A food safety factory shutdown has Americans hunting for baby formula. Readying themselves for a covid-19 lockdown, Chinese in Beijing emptied store shelves. Emerging from lockdown, some in Shanghai are visiting well-provisioned markets. U.S.-China agricultural trade is booming, but many are still being left hungry. Food security, sustainability and safety remain issues.
Lisa See presents and signs Peony in Love
Lisa See's haunting new novel, based on actual historical events, takes readers back to 17th century China, after the Manchus seize power and the Ming dynasty is crushed.
As Peony, the 15-year-old daughter of the wealthy Chen family, approaches an arranged marriage, she commits an unthinkable breach of etiquette when she accidentally comes upon a man who has entered the family garden. Unusually for a girl of her time, Peony has been educated and revels in studying "The Peony Pavilion", a real opera published in 1598, as the repercussions of the meeting unfold. The novels plot mirrors that of the opera, and eternal themes abound: an intelligent girl chafing against the restrictions of expected behavior; fictions educative powers; the rocky path of love between lovers and in families. It figures into the plot that generations of young Chinese women, known as the lovesick maidens, became obsessed with "The Peony Pavilion", and, in a "Werther"-like passion, many starved themselves to death. See ("Snow Flower and the Secret Fan", etc.) offers meticulous depiction of womens roles in Qing and Ming dynasty China (including horrifying foot-binding scenes) and vivid descriptions of daily Qing life, festivals and rituals. Peonys vibrant voice, perfectly pitched between the novels historical and passionate depths, carries her story beautifully in life and afterlife. (Random House)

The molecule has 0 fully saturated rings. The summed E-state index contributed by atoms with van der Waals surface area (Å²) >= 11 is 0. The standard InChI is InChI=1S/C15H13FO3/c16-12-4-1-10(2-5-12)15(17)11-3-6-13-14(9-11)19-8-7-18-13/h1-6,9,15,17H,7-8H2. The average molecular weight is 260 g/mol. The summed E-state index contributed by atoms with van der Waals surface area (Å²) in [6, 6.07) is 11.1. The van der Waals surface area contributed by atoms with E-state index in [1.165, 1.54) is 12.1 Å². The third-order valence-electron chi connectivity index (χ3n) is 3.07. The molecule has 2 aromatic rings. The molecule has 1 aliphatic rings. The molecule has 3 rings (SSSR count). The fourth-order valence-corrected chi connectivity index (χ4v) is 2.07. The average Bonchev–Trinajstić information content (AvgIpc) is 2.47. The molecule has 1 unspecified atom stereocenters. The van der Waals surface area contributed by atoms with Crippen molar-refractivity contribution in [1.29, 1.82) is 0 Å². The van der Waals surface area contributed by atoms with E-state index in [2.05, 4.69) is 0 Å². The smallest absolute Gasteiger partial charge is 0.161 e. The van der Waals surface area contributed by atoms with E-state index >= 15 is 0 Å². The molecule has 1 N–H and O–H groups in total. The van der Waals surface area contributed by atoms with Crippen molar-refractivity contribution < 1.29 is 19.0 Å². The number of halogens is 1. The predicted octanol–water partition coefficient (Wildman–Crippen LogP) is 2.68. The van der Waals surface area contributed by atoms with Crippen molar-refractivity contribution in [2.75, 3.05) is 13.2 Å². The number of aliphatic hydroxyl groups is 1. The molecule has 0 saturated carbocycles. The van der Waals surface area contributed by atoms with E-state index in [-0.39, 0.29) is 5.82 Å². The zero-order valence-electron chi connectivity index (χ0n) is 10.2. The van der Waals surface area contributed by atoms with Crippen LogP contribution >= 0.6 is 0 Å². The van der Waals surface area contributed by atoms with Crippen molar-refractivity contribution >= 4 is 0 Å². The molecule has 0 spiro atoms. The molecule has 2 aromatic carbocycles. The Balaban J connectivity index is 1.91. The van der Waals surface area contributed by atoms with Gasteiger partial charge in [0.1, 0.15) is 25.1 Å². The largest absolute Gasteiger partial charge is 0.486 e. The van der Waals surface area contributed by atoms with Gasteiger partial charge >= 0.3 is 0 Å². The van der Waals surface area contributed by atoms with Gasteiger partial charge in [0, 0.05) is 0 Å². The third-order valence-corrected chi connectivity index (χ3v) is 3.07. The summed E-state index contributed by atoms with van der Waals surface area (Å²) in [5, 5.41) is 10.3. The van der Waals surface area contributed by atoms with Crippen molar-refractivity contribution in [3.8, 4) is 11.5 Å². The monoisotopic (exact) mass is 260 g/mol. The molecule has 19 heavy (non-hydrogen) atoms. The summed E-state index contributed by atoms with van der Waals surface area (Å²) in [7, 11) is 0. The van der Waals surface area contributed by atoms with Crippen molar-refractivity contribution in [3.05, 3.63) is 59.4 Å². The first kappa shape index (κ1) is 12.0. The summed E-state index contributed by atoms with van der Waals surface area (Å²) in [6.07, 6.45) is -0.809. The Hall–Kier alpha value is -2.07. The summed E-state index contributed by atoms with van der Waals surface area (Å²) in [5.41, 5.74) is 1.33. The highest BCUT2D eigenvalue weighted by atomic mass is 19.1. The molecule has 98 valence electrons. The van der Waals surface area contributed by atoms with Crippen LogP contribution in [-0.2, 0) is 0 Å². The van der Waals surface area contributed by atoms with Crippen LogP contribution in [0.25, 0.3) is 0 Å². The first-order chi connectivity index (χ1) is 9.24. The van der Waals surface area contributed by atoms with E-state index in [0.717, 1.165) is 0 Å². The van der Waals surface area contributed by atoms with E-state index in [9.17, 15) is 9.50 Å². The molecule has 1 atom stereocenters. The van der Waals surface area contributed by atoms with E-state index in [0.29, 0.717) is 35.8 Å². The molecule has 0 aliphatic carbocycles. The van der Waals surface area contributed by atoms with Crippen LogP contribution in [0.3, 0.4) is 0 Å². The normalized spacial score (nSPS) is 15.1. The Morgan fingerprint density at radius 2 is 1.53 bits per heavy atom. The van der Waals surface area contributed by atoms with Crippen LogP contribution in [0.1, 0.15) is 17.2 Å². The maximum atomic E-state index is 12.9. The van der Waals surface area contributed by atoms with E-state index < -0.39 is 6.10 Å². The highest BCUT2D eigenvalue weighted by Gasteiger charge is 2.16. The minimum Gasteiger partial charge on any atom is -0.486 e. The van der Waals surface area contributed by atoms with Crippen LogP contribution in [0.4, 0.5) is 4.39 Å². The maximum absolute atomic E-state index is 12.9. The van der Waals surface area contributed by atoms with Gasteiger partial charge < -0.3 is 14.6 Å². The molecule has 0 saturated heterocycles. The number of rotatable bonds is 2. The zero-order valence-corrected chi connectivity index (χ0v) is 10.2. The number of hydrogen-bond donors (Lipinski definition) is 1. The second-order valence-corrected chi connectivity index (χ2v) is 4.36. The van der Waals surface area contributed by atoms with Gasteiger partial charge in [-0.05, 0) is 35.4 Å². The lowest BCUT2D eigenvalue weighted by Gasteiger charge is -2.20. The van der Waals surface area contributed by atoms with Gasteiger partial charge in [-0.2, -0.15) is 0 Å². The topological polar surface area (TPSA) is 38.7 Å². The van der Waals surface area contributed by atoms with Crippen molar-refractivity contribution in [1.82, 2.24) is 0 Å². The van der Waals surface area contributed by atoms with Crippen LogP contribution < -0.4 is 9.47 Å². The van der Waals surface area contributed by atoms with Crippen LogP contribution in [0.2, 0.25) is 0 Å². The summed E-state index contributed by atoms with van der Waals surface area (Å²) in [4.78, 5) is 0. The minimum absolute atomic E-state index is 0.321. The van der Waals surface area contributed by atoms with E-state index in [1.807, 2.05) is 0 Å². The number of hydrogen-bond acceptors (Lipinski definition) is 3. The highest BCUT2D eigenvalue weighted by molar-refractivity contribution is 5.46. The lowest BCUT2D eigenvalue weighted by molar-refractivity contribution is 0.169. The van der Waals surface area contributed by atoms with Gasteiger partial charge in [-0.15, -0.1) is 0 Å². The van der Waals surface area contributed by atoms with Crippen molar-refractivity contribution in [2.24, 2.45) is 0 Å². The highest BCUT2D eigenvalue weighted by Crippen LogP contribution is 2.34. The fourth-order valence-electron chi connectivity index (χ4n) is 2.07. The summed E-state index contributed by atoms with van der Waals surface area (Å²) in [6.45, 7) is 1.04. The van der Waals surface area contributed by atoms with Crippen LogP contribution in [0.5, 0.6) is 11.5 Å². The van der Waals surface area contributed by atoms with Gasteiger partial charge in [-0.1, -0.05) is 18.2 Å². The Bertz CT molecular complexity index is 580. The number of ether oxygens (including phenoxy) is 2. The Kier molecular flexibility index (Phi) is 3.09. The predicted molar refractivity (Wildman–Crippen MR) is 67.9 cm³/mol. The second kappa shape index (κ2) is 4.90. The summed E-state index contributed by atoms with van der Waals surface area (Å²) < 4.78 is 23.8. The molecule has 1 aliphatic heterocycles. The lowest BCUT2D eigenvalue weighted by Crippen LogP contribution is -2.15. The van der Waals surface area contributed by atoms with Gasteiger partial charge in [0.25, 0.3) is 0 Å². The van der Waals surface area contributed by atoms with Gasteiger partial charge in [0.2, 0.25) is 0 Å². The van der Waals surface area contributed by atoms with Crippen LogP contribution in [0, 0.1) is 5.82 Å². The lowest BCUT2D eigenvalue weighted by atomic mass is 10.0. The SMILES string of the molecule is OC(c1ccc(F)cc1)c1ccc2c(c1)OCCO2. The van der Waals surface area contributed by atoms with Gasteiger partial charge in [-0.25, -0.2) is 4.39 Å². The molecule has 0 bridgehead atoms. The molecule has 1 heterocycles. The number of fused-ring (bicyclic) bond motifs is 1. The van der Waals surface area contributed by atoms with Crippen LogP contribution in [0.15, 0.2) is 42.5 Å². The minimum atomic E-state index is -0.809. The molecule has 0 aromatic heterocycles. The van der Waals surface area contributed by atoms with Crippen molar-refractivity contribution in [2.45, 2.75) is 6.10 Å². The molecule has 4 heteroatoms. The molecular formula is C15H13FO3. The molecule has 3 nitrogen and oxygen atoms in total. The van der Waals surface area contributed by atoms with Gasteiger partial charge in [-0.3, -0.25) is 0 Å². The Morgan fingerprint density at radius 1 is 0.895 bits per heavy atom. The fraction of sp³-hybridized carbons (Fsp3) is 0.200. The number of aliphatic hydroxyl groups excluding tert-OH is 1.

Tensions evident in the recent European Union-China virtual summit reflect the increasing skepticism in Europe toward China and the worries over Ukraine and economic ties as well as human rights and environmental issues.